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Friends of Australian man sentenced to death in China call for his release

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Friends of an Australian actor and motivational speaker sentenced to death in China have called on the Australian government to step up efforts to secure his release. 


Victorian man Karm Gilespie has been sentenced to death by a court in Guangzhou, in southern China, for drug smuggling.



He was arrested in the city in 2013, attempting to board an international flight with more than 7.5 kilograms of methamphetamine in his luggage.


Roger James Hamilton, a Bali-based entrepreneur said on Facebook he believed that Mr Gilespie had been tricked into carrying the drugs. 

“Knowing the love he had for his wife and his children, he did not deserve to lose his life…This is not right. This is not fair. This is not humanity,” he said. 

Mr Hamilton said he had taught Mr Gilespie around seven years ago, after which he suddenly vanished.

“We spent a few years trying to find out how he could disappear so suddenly and so entirely. After that, we resigned ourselves to the idea that he had left because he wanted to start a new life,” he said.

According to the Linkedin page of Mr Gilespie, he was a Melbourne based actor who had been on the television shows Blue Heelers and The Man.

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He was said to be born in Ballarat and worked in lead roles in the Strzelecki Theatre at the former Playbox theatre, and productions for both Polyglot Puppet Theatre and Don’t Move Theatre Productions.

After his acting career ended he said he then went into motivational speaking. 

The federal government on Sunday said it does not necessarily view the sentencing of an Australian man to death in China as connected to the ongoing dispute between the two countries.


Tensions have flared between Australia and China after the Chinese government warned international students thinking of studying in Australia of “racist incidents against Asians”. Australia is also pushing for an independent inquiry into the origins of the coronavirus.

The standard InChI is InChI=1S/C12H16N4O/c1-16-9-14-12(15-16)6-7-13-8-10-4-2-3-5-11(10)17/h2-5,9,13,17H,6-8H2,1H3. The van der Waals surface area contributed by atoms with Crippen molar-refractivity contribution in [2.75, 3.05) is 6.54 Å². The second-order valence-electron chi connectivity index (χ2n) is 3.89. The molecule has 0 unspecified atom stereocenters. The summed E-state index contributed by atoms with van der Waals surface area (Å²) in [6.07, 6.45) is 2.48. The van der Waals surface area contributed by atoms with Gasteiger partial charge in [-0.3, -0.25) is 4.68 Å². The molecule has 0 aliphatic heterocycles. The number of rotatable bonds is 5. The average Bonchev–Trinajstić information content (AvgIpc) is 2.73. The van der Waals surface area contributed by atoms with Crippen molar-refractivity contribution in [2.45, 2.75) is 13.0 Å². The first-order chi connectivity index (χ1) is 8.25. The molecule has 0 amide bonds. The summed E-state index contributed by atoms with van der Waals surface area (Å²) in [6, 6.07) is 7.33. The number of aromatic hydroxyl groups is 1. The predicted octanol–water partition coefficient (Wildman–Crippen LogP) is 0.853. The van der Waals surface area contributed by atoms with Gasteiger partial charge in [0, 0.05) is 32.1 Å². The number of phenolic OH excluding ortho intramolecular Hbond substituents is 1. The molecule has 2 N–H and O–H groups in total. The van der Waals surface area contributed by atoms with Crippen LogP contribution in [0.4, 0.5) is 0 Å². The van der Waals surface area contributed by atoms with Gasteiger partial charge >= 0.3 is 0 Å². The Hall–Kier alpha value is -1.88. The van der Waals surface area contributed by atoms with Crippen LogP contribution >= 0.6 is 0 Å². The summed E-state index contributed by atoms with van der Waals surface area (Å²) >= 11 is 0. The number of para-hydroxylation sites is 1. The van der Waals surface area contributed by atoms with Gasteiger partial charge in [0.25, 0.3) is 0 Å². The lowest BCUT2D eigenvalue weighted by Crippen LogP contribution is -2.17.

But when asked if the strained relationship had affected the case, Federal Minister for Trade and Tourism Simon Birmingham dismissed the claim.

“We shouldn’t necessarily view it as such,” he told Sky News on Sunday morning.



Mr Birmingham said the Department of Foreign Affairs and Trade (DFAT) is providing Mr Gillespie with consular support, and Australia continues to oppose capital punishment in all circumstances.


“This is a reminder to all Australians, as is often the case when these sorts of consular cases come up, that Australian laws don’t apply overseas. That other countries have much harsher penalties, particularly in relation to matters such as drug trafficking,” he said.

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“But, obviously, this is very distressing for Mr Gillespie and his loved ones, and our government will continue to provide consular assistance to him. And, of course, we’ll continue to make representations, as we do right around the world, against the use of the death penalty.”



On Saturday a DFAT spokesperson told SBS News it was disappointed by the verdict.


“We are deeply saddened to hear of the verdict made in his case,” the spokesperson said.

“Australia opposes the death penalty, in all circumstances for all people. We support the universal abolition of the death penalty and are committed to pursuing this goal through all the avenues available to us.

“Owing to our privacy obligations we will not provide further comment.”

The relationship between China and Australia is deteriorating (Getty)


China imposes the death penalty for drug smuggling, and executions are usually carried out by firing squad.

Foreigners previously executed by China for drug charges include a Japanese national in 2014, a Filipina in 2013, and a Briton in 2009.

Last year, China sentenced two Canadians to death for drug-related crimes following the arrest in Vancouver of Huawei executive Meng Wanzhou.

Their detention was seen by some as a retaliatory move by Beijing for the proceedings against Meng.

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Robert Lloyd Schellenberg, another Canadian, received the death sentence after a sudden retrial in which the court deemed his previous 15-year prison sentence too lenient.

New Zealander Peter Gardner is still awaiting sentencing after allegedly attempting to smuggle methamphetamine out of Guangzhou’s Baiyun Airport in 2014.

With AAP.

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